“That’s one way I learned a lot of the sounds that turkeys make, when I was sitting in the woods working nets,” said Jack. “And that’s how I knew that the old box calls I had didn’t sound like a real turkey, so I tried to make one for myself that would sound like a turkey.”
Jack was carrying one of his early box-call models, a single-sided box, on a 1984 trip to Piedmont National Wildlife Refuge that led to a memorable turkey hunt with Bubba Browning.
“We had gone to one particular area of Piedmont that morning and hadn’t heard anything,” Jack recalls. “We went to a different area and walked down an old, sandy road back into the woods, and I found where a gobbler had crossed the road. I called two or three times pretty loud, and Bubba said, ‘I heard a bird gobble!’
“I said, ‘Where’s he at?’ He said, ‘About 500 yards right straight in yonder in front of us.’
“We walked a couple hundred yards, and I told him we needed to stop and see if we could hear the turkey. ‘If he’s coming this way and we’re going that way we’re fixing to meet.’ I had a mouth call, and I clucked on it a time or two and yelped a time or two, not too loud, and he gobbled right over the hill from us.
“I said, ‘Get over here and sit down by this tree.’ I backed up about 15 yards behind him and took a box and clucked on it two or three times. The bird gobbled over there three or four times just over the hill. I did a kind of a half cackle on my mouth call, and here he came running over the hill.
“I whispered to Bubba, ‘Don’t you shoot that turkey too far, now.’ He was bad about shooting a turkey too far. He’d miss two or three times a year, just about. Well, the bird stopped out yonder about 75 or 80 yards, and he turned and started trotting again a piece.
“I said, ‘Bubba don’t shoot him too far—’ Bow!
“The bird got up and flew off into some big pines down to the right. I said, ‘I told you not to shoot that turkey too far!’ Bubba said, ‘I didn’t think it was too far.’ Really, the bird was about 35 steps, but I thought he was farther than that because I was sitting about 15 yards behind Bubba.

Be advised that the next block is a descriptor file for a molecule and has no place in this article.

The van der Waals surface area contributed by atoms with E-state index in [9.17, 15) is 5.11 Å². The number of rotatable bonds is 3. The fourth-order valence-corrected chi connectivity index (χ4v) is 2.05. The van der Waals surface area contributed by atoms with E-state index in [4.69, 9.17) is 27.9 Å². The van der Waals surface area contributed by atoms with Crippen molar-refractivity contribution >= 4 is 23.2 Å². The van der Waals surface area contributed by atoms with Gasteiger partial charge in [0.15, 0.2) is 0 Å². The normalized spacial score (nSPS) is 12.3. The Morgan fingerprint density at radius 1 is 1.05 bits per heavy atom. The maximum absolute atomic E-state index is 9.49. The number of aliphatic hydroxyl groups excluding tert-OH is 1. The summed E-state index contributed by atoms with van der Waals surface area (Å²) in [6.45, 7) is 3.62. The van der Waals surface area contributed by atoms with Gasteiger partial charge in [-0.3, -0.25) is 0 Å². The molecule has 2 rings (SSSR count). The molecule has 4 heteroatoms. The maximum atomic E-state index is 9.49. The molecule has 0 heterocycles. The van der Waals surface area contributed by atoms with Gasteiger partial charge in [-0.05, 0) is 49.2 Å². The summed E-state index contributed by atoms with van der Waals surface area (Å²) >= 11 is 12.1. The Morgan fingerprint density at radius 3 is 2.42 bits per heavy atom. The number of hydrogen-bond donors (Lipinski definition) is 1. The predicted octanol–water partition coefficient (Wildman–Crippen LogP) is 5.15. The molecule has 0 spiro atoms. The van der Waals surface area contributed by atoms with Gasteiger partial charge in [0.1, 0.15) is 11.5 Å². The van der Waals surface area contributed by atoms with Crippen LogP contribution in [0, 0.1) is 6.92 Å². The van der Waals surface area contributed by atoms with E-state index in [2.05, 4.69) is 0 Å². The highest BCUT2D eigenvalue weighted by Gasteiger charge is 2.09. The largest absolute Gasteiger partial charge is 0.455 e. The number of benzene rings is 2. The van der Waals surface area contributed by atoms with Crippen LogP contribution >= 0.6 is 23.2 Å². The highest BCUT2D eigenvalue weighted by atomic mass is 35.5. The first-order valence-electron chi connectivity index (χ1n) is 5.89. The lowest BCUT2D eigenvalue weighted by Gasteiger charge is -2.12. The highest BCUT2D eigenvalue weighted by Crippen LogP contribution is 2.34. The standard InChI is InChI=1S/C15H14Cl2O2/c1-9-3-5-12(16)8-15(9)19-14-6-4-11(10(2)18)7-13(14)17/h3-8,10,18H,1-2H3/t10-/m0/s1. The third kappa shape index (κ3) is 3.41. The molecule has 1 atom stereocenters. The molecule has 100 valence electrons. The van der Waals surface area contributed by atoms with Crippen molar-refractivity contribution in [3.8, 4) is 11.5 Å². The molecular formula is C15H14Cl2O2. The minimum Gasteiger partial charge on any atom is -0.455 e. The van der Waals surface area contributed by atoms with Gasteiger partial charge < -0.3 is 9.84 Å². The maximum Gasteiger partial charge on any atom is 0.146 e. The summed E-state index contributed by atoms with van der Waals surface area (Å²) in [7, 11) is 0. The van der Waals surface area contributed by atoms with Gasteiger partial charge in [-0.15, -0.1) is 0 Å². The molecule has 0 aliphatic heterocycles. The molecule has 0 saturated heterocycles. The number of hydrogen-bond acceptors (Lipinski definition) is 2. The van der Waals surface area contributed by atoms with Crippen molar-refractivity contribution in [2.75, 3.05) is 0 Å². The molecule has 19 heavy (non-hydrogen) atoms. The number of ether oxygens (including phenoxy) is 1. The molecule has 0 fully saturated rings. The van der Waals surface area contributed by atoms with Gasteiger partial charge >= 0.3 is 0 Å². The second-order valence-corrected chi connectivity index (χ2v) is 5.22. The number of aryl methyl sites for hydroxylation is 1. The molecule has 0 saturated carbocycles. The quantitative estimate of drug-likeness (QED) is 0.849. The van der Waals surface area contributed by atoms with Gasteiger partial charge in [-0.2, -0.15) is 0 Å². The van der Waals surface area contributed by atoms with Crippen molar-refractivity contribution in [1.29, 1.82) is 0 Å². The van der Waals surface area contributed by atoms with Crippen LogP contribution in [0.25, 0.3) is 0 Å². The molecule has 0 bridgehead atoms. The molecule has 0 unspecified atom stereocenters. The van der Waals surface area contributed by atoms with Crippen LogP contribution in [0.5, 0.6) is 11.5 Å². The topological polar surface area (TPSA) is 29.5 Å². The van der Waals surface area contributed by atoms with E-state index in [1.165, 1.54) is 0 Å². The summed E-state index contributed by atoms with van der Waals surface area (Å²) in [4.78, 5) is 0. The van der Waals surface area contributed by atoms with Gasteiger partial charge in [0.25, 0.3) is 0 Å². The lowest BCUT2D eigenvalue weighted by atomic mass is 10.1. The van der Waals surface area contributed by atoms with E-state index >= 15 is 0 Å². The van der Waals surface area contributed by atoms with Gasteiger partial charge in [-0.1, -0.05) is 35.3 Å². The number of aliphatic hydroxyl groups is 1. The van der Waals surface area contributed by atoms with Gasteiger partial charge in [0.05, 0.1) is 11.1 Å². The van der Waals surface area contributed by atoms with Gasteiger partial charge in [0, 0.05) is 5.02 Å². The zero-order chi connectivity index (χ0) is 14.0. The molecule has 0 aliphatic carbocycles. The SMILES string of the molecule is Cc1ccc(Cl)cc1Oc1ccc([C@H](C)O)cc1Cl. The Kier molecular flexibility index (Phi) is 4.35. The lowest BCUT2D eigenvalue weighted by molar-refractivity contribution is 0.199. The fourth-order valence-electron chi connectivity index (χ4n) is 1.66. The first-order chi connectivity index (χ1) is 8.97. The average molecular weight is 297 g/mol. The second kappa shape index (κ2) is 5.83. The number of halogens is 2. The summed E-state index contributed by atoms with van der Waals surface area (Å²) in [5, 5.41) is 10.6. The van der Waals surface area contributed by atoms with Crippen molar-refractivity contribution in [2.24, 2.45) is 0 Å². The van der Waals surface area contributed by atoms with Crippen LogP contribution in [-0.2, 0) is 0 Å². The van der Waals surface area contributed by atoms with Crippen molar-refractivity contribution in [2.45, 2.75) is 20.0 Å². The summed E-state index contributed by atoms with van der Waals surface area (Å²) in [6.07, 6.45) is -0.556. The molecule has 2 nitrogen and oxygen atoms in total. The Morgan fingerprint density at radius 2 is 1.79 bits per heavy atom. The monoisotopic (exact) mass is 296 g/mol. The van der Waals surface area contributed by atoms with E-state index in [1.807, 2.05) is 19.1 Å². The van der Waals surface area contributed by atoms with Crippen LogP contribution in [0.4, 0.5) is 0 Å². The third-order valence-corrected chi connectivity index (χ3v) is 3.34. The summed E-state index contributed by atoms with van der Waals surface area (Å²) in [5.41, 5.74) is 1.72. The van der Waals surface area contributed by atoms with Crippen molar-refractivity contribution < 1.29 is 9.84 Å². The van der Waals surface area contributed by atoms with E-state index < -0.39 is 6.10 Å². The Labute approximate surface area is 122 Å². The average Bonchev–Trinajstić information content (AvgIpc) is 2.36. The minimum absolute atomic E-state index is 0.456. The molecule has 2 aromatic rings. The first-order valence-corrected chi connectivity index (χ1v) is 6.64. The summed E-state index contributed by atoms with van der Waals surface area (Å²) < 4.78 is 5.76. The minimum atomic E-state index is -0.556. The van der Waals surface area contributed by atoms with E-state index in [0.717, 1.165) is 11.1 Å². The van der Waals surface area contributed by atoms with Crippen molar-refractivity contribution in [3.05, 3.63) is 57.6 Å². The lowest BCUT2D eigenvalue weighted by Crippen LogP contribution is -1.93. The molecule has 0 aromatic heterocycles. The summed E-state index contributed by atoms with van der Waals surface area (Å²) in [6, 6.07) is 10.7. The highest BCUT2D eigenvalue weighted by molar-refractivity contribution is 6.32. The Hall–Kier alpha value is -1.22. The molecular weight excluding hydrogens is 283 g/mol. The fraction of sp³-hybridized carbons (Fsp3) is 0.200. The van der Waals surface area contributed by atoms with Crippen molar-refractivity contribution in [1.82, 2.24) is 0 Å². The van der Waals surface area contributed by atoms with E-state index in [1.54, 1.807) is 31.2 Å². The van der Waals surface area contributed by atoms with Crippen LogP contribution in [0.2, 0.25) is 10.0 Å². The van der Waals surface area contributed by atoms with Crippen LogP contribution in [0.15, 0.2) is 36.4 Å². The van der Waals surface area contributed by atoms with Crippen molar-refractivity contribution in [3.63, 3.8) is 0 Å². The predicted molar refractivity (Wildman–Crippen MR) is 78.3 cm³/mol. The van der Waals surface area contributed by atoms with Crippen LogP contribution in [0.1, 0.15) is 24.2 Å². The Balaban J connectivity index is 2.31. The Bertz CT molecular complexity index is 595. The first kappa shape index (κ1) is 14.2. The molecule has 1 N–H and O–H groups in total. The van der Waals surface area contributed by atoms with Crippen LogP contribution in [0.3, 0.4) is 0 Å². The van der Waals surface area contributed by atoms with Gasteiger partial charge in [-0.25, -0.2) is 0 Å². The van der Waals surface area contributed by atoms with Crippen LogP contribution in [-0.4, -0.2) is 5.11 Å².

“I went out there and found a couple of feathers on the ground, and they looked like neck feathers to me. I went back and got to looking and found where Bubba had shot a sweet gum tree, about an inch and a half in diamater, in two right in front of him.
“He was just sick, and I’d been fussing at him too, so I said ‘We’ll go down through yonder and look and see if we can find him.’ Of course, I didn’t think we were going to find him. We spread out about 50 yards apart and walked about 250 yards. Directly Bubba hollered out, ‘Here he is!’
“I went over there, and Bubba was standing there and had his gun pointing at the turkey, and the old gobbler was laying flat on his back with his feet sticking up, stone dead. He’d hit him in the neck with two shot. He died flying and fell flat of his back.”
Throughout the years, Jack has continued to hunt on his favorite WMAs despite also having access to some great private lands. Just two years ago he chalked up another longbeard on Ocmulgee WMA.
“There’s quite a bit more people hunting WMAs now than when I started,” said Jack. “I can remember when they didn’t have but 50 or 60 people sign in for the season on Cedar Creek, and now I think they have six or seven hundred. You used to could go there all day long without seeing anybody.”
But, Jack says, there is also a lot of good turkey hunting on state WMAs these days.
“Everybody protected turkeys back years ago when we were restocking turkeys. If anybody killed a turkey out of the way you’d hear about it sooner or later. I had a fellow one time killed one on Ocmulgee WMA and brought him out in the cavity of a spike buck. I found out about it and called the man and asked him if he knew about a turkey killed off the river and brought out in the cavity of a deer. He started stuttering and said he didn’t know anything about it, but I didn’t see him on the area anymore.”